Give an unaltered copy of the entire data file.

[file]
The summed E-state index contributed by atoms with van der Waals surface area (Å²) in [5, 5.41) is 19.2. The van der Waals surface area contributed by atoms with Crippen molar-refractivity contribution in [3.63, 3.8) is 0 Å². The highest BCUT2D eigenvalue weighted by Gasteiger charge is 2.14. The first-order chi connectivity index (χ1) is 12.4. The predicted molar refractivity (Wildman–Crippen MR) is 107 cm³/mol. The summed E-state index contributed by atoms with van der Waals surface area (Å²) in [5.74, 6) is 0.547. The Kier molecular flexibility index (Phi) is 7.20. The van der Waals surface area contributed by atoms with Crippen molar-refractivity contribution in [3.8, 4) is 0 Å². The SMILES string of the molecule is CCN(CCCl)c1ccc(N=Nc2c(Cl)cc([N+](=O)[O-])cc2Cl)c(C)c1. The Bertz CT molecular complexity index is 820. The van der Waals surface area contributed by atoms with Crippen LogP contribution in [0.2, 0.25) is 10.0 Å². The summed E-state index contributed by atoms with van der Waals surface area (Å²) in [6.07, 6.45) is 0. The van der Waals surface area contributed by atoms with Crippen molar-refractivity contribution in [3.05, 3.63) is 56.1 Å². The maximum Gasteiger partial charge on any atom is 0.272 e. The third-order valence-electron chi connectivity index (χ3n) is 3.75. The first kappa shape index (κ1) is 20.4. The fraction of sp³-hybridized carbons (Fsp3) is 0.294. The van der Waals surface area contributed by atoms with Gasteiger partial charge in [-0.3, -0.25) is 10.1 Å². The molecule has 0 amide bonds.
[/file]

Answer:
The summed E-state index contributed by atoms with van der Waals surface area (Å²) in [5, 5.41) is 19.2. The van der Waals surface area contributed by atoms with Crippen molar-refractivity contribution in [3.63, 3.8) is 0 Å². The highest BCUT2D eigenvalue weighted by Gasteiger charge is 2.14. The first-order chi connectivity index (χ1) is 12.4. The predicted molar refractivity (Wildman–Crippen MR) is 107 cm³/mol. The summed E-state index contributed by atoms with van der Waals surface area (Å²) in [5.74, 6) is 0.547. The Kier molecular flexibility index (Phi) is 7.20. The van der Waals surface area contributed by atoms with Crippen molar-refractivity contribution in [3.8, 4) is 0 Å². The SMILES string of the molecule is CCN(CCCl)c1ccc(N=Nc2c(Cl)cc([N+](=O)[O-])cc2Cl)c(C)c1. The Bertz CT molecular complexity index is 820. The van der Waals surface area contributed by atoms with Crippen LogP contribution in [0.2, 0.25) is 10.0 Å². The summed E-state index contributed by atoms with van der Waals surface area (Å²) in [6.07, 6.45) is 0. The van der Waals surface area contributed by atoms with Crippen molar-refractivity contribution in [3.05, 3.63) is 56.1 Å². The maximum Gasteiger partial charge on any atom is 0.272 e. The third-order valence-electron chi connectivity index (χ3n) is 3.75. The first kappa shape index (κ1) is 20.4. The fraction of sp³-hybridized carbons (Fsp3) is 0.294. The van der Waals surface area contributed by atoms with Gasteiger partial charge in [-0.3, -0.25) is 10.1 Å². The molecule has 0 amide bonds.